Involvement of cortical areas (motor areas and prefrontal cortices) as well of the cerebellum in patients with LIDs has been also suggested by transcranial magnetic stimulation (TMS) studies, specifically using protocols to probe synaptic plasticity in humans (7, 16, 17). In the current research topic, Kishore et al. (18) propose a pathophysiological model of LIDs in PD in which aberrant impaired plasticity in the motor cortex might be sustained by deficient cerebellar modulation of sensory afferents to the motor cortex itself. In this comprehensive review, the authors outline functional and anatomical studies on basal ganglia circuits and their reciprocal connection with the cerebellum, as well the role of dopamine on the basal ganglia, the cortical motor areas and the cerebellum. The model proposed by Kishore et al. (18) allows to understand why non-invasive cerebellar stimulation may be efficacious in treating LIDs in PD (17). Notably, this notion parallels the aforementioned involvement of cortico-cerebellar pathways in the pathological processes of predictive motor control in LIDs (2).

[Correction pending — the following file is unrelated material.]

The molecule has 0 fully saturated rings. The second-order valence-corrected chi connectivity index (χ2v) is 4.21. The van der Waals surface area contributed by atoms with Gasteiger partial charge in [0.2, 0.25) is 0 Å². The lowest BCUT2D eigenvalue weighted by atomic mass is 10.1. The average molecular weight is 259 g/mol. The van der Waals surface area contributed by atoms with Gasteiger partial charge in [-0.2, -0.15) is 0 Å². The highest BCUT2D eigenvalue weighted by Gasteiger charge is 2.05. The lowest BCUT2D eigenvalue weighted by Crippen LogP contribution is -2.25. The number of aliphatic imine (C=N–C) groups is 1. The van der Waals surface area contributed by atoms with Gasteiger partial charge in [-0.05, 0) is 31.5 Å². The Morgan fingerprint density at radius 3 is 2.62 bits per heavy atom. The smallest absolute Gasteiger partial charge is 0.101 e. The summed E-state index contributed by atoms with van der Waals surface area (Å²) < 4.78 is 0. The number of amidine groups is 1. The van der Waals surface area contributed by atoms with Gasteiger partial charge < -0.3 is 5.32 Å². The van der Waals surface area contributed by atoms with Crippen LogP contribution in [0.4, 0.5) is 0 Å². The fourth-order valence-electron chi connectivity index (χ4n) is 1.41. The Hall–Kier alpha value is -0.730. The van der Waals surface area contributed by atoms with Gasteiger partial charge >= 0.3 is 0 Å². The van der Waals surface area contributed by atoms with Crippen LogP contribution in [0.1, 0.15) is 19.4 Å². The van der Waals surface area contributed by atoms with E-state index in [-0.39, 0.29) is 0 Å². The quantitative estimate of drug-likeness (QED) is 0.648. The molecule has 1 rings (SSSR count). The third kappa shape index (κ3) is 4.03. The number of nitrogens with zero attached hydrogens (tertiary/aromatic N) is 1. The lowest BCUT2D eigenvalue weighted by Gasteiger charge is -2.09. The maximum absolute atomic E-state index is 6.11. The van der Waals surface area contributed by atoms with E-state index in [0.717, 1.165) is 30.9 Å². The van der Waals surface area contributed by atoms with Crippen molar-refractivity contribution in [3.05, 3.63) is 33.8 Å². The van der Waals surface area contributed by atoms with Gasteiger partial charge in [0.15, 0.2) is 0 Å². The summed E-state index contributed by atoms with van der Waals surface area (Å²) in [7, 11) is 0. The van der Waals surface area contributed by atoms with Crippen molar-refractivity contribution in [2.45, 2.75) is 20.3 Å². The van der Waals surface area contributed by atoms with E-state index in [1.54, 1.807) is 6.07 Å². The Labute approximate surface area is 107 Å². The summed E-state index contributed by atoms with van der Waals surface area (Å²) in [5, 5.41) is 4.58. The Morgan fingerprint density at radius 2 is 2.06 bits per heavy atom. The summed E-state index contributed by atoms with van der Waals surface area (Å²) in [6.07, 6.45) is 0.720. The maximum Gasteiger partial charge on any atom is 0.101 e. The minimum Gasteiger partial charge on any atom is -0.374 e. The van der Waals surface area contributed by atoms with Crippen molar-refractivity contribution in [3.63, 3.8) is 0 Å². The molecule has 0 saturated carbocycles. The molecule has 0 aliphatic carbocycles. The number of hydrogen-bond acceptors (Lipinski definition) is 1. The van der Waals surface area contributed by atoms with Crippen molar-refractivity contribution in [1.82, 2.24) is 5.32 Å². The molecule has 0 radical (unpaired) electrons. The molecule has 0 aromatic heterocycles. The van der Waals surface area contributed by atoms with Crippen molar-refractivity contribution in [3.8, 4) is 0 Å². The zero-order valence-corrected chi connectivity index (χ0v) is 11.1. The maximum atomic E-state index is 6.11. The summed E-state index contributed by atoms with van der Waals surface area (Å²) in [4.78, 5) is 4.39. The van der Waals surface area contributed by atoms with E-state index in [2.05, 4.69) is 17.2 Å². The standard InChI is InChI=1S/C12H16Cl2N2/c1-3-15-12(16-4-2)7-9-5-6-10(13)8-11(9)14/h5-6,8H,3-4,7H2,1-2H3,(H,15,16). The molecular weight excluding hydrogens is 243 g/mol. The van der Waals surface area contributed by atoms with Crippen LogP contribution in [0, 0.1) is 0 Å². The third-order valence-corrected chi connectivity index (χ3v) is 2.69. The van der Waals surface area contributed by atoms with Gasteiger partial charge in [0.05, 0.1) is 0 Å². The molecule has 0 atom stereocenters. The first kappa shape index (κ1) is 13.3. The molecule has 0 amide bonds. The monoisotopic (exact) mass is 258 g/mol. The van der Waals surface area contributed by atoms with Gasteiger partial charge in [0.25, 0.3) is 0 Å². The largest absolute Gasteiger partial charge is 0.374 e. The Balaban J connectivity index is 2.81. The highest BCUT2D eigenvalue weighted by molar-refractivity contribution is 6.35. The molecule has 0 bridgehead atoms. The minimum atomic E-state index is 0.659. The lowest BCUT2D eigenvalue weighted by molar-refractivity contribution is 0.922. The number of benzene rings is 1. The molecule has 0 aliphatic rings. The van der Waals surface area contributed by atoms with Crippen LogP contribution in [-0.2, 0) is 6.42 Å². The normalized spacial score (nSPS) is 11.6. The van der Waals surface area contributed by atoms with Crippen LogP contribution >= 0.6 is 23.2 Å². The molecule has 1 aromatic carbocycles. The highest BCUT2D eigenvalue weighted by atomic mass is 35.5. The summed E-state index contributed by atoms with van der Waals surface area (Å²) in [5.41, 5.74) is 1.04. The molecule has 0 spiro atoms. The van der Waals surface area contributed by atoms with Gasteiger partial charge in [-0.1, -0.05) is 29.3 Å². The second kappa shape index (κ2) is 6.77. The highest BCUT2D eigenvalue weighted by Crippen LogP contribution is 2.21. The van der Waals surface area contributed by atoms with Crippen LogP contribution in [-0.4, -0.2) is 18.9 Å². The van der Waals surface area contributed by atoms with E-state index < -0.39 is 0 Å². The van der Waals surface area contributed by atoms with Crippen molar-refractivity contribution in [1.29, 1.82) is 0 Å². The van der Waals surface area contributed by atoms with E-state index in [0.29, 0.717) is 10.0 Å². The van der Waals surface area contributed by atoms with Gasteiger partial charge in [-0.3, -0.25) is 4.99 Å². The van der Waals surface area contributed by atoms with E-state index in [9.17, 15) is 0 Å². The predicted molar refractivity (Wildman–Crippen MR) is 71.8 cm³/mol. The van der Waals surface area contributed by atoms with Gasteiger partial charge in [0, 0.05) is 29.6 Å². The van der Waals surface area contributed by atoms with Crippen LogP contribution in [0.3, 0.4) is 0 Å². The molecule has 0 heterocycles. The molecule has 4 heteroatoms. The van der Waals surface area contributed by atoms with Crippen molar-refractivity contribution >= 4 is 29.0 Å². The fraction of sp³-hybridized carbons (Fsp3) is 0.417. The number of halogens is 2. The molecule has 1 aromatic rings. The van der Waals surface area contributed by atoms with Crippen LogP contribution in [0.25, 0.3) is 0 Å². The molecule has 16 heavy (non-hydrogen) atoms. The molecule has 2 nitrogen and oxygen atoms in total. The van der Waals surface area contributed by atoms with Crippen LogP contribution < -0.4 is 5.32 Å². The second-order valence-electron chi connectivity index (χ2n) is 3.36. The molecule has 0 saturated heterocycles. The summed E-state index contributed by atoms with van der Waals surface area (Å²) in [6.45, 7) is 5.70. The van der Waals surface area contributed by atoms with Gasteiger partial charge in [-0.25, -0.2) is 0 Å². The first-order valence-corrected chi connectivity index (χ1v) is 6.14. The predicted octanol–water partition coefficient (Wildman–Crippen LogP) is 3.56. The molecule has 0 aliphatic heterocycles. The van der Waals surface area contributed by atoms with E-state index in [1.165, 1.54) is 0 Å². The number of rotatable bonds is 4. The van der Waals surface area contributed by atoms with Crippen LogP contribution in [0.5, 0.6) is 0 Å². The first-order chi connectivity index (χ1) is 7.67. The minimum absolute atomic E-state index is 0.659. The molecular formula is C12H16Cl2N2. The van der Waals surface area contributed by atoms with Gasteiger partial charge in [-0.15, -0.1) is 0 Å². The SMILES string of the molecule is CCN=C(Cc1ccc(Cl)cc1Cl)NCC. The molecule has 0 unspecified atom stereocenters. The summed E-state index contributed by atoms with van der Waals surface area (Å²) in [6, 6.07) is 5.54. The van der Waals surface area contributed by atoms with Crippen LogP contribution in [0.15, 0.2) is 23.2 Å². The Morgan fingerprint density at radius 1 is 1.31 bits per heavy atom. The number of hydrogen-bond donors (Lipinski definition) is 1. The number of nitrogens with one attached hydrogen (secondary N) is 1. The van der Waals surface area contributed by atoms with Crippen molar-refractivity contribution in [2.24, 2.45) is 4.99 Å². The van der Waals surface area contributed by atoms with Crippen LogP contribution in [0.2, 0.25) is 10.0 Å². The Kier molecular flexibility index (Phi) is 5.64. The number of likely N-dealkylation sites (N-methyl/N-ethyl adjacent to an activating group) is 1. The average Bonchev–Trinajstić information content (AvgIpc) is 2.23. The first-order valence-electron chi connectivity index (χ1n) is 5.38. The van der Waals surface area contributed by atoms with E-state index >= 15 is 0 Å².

The role of cortical areas such the IFC and the primary motor cortex and well of the cerebellum in the generation of LIDs is a novel concept supported by several recent studies reviewed in this research topic. Nevertheless, the cortico-striato-pallido-thalamo-cortical loop represents a critical network for the generation of LIDs as supported by the long-term beneficial effect of ablative surgery and deep brain stimulation (DBS) of the globus pallidus internus (GPi) and the subthalamic nucleus (STN) (19). Accordingly, one of the reviews of the present research topic is focused on the role of stereotactic surgery as a powerful tool to treat LIDs in PD (20). From ablative techniques (pallidotomy and subthalamotomy) to DBS of the GPi and the STN, the authors discuss the evidence for a direct anti-dyskinetic effect by techniques involving the GPi or the anteromedial portion of the STN, likely by current spreading to the pallido-thalamic bundle.